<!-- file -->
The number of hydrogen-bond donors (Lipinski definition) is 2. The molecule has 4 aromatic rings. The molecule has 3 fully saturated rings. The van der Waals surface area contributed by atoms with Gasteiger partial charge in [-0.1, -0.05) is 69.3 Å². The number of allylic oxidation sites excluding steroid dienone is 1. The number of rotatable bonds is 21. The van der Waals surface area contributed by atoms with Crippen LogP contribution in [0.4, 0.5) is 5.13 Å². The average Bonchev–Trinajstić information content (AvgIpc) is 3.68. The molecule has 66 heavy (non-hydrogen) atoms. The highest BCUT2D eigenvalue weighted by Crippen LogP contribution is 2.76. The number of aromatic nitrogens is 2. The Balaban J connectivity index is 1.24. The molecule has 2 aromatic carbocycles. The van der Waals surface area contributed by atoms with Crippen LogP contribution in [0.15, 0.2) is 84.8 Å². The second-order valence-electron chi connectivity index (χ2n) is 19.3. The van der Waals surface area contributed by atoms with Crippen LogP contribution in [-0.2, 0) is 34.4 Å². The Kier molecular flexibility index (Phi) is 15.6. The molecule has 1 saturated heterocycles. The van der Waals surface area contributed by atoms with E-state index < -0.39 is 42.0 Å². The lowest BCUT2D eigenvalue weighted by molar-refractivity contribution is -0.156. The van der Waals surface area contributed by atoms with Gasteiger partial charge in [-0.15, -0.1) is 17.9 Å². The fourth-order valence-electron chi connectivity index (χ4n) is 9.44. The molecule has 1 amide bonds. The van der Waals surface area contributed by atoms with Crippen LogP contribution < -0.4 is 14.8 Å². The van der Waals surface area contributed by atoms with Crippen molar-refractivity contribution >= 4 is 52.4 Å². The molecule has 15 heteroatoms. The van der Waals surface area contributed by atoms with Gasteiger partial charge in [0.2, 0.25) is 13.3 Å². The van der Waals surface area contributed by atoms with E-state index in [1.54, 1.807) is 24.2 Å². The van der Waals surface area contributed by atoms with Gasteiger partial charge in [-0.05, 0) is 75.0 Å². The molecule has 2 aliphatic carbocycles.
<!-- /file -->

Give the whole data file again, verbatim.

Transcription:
The number of hydrogen-bond donors (Lipinski definition) is 2. The molecule has 4 aromatic rings. The molecule has 3 fully saturated rings. The van der Waals surface area contributed by atoms with Gasteiger partial charge in [-0.1, -0.05) is 69.3 Å². The number of allylic oxidation sites excluding steroid dienone is 1. The number of rotatable bonds is 21. The van der Waals surface area contributed by atoms with Crippen LogP contribution in [0.4, 0.5) is 5.13 Å². The average Bonchev–Trinajstić information content (AvgIpc) is 3.68. The molecule has 66 heavy (non-hydrogen) atoms. The highest BCUT2D eigenvalue weighted by Crippen LogP contribution is 2.76. The number of aromatic nitrogens is 2. The Balaban J connectivity index is 1.24. The molecule has 2 aromatic carbocycles. The van der Waals surface area contributed by atoms with Crippen LogP contribution in [0.15, 0.2) is 84.8 Å². The second-order valence-electron chi connectivity index (χ2n) is 19.3. The van der Waals surface area contributed by atoms with Crippen LogP contribution in [-0.2, 0) is 34.4 Å². The Kier molecular flexibility index (Phi) is 15.6. The molecule has 1 saturated heterocycles. The van der Waals surface area contributed by atoms with E-state index < -0.39 is 42.0 Å². The lowest BCUT2D eigenvalue weighted by molar-refractivity contribution is -0.156. The van der Waals surface area contributed by atoms with Gasteiger partial charge in [-0.15, -0.1) is 17.9 Å². The fourth-order valence-electron chi connectivity index (χ4n) is 9.44. The molecule has 1 amide bonds. The van der Waals surface area contributed by atoms with Crippen LogP contribution < -0.4 is 14.8 Å². The van der Waals surface area contributed by atoms with Crippen molar-refractivity contribution >= 4 is 52.4 Å². The molecule has 15 heteroatoms. The van der Waals surface area contributed by atoms with Gasteiger partial charge in [0.2, 0.25) is 13.3 Å². The van der Waals surface area contributed by atoms with E-state index in [1.54, 1.807) is 24.2 Å². The van der Waals surface area contributed by atoms with Gasteiger partial charge in [-0.05, 0) is 75.0 Å². The molecule has 2 aliphatic carbocycles.